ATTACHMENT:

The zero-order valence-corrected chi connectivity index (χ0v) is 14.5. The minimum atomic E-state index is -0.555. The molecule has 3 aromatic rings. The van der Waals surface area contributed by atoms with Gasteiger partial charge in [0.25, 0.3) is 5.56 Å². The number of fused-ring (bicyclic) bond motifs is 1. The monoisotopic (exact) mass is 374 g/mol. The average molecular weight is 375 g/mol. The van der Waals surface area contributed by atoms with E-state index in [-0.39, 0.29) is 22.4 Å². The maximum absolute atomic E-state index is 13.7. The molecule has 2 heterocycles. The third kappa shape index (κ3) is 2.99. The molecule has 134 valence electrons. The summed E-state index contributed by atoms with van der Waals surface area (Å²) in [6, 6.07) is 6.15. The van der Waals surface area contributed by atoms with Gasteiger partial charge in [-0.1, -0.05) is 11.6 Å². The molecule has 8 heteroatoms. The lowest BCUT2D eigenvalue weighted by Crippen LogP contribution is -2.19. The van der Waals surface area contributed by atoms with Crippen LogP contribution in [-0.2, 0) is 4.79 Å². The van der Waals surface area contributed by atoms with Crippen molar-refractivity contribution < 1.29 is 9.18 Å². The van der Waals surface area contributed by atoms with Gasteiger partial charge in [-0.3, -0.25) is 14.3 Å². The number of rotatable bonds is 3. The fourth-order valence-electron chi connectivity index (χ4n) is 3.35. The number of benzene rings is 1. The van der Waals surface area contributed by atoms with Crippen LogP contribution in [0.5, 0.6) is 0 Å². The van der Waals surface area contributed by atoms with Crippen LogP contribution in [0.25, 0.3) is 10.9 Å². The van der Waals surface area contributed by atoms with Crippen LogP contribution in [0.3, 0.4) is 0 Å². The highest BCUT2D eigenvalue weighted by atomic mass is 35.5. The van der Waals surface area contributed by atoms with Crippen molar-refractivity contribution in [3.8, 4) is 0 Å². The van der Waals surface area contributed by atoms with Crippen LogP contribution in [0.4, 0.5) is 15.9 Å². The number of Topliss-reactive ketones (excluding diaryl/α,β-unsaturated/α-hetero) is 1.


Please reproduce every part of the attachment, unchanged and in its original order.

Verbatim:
The zero-order valence-corrected chi connectivity index (χ0v) is 14.5. The minimum atomic E-state index is -0.555. The molecule has 3 aromatic rings. The van der Waals surface area contributed by atoms with Gasteiger partial charge in [0.25, 0.3) is 5.56 Å². The number of fused-ring (bicyclic) bond motifs is 1. The monoisotopic (exact) mass is 374 g/mol. The average molecular weight is 375 g/mol. The van der Waals surface area contributed by atoms with E-state index in [-0.39, 0.29) is 22.4 Å². The maximum absolute atomic E-state index is 13.7. The molecule has 2 heterocycles. The third kappa shape index (κ3) is 2.99. The molecule has 134 valence electrons. The summed E-state index contributed by atoms with van der Waals surface area (Å²) in [6, 6.07) is 6.15. The van der Waals surface area contributed by atoms with Gasteiger partial charge in [-0.1, -0.05) is 11.6 Å². The molecule has 8 heteroatoms. The lowest BCUT2D eigenvalue weighted by Crippen LogP contribution is -2.19. The van der Waals surface area contributed by atoms with Crippen LogP contribution in [-0.2, 0) is 4.79 Å². The van der Waals surface area contributed by atoms with Crippen molar-refractivity contribution < 1.29 is 9.18 Å². The van der Waals surface area contributed by atoms with Gasteiger partial charge in [-0.3, -0.25) is 14.3 Å². The number of rotatable bonds is 3. The fourth-order valence-electron chi connectivity index (χ4n) is 3.35. The number of benzene rings is 1. The van der Waals surface area contributed by atoms with Crippen LogP contribution in [0.5, 0.6) is 0 Å². The van der Waals surface area contributed by atoms with Crippen LogP contribution in [0.25, 0.3) is 10.9 Å². The van der Waals surface area contributed by atoms with Crippen LogP contribution in [0.3, 0.4) is 0 Å². The highest BCUT2D eigenvalue weighted by atomic mass is 35.5. The van der Waals surface area contributed by atoms with Crippen molar-refractivity contribution in [3.8, 4) is 0 Å². The van der Waals surface area contributed by atoms with Crippen LogP contribution in [0.4, 0.5) is 15.9 Å². The number of Topliss-reactive ketones (excluding diaryl/α,β-unsaturated/α-hetero) is 1.